Sometimes it’s right to change your approach, even if you’ve done it the same way for ten years.We shouldn’t always assume that what used to work will still be the best.

It’s a challenge, of course. You could also be flip-flopping around trying new things every week, confusing the heck out of your employees and customers. So what’s the right balance?

There’s no simple formula that I’ve found, but the key principle is simple: be thoughtful. You want to think through:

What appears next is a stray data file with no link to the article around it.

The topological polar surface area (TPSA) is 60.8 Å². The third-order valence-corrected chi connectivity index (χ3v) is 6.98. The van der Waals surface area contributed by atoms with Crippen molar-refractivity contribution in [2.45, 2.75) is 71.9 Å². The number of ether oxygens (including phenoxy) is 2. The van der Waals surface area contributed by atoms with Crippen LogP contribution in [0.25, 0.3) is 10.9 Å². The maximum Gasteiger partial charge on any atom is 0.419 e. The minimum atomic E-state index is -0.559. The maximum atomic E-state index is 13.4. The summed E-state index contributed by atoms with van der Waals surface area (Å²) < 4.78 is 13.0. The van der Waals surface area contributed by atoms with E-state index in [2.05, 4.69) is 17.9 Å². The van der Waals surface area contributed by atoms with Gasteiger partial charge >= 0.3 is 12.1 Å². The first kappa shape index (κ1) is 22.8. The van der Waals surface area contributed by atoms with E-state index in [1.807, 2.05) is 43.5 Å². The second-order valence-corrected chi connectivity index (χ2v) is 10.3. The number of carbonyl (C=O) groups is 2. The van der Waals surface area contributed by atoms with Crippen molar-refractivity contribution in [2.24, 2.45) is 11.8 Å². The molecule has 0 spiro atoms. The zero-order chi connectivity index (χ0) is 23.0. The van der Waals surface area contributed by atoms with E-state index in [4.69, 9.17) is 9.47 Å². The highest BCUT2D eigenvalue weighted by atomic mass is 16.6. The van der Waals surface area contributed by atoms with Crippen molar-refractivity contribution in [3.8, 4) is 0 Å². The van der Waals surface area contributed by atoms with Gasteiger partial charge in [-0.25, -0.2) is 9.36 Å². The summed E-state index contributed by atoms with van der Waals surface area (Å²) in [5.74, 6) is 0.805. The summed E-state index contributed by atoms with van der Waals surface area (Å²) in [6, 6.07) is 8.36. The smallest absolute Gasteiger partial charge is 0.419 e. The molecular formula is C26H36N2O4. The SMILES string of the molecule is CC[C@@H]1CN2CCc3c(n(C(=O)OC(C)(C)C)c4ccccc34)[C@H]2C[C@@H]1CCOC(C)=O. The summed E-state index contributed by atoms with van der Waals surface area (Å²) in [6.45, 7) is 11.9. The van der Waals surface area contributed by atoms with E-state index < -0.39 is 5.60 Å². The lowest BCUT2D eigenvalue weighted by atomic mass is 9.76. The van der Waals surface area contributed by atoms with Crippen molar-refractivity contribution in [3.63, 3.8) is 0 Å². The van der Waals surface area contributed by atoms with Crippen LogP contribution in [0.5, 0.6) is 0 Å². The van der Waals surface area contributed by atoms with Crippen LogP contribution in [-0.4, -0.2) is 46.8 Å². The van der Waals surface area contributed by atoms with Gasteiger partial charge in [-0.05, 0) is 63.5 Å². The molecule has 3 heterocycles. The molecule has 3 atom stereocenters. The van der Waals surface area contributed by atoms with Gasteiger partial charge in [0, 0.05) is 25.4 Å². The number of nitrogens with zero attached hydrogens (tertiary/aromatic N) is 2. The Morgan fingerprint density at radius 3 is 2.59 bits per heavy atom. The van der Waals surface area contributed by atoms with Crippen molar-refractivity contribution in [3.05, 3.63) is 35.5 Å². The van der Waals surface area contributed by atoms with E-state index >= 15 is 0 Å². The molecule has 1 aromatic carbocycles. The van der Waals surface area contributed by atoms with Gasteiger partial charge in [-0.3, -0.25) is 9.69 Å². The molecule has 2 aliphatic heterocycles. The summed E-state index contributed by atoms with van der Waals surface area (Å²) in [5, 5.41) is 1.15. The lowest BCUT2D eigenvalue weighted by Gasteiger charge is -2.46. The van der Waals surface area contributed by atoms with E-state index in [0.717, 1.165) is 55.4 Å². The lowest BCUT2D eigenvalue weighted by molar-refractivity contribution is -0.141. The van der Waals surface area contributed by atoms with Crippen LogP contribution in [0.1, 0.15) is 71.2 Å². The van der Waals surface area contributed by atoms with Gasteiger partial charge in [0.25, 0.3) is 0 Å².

• What exactly is the change I’m thinking of making?
  • Who will it affect?
  • How will it make their lives better?
  • How will it make MY life better?
  • What are the costs and risks involved?

If you’re changing something simple and there’s little cost and risk, great. But don’t disregard that people fall into momentum and are comfortable with “the way it’s always been done.” Sometimes there’s a learning and comfort curve involved for others.

Remember, too, that (by definition) you’re ahead of others on this change. You might have been thinking about it for weeks or months, but it may be a total surprise for others. So give them the time and support to adapt.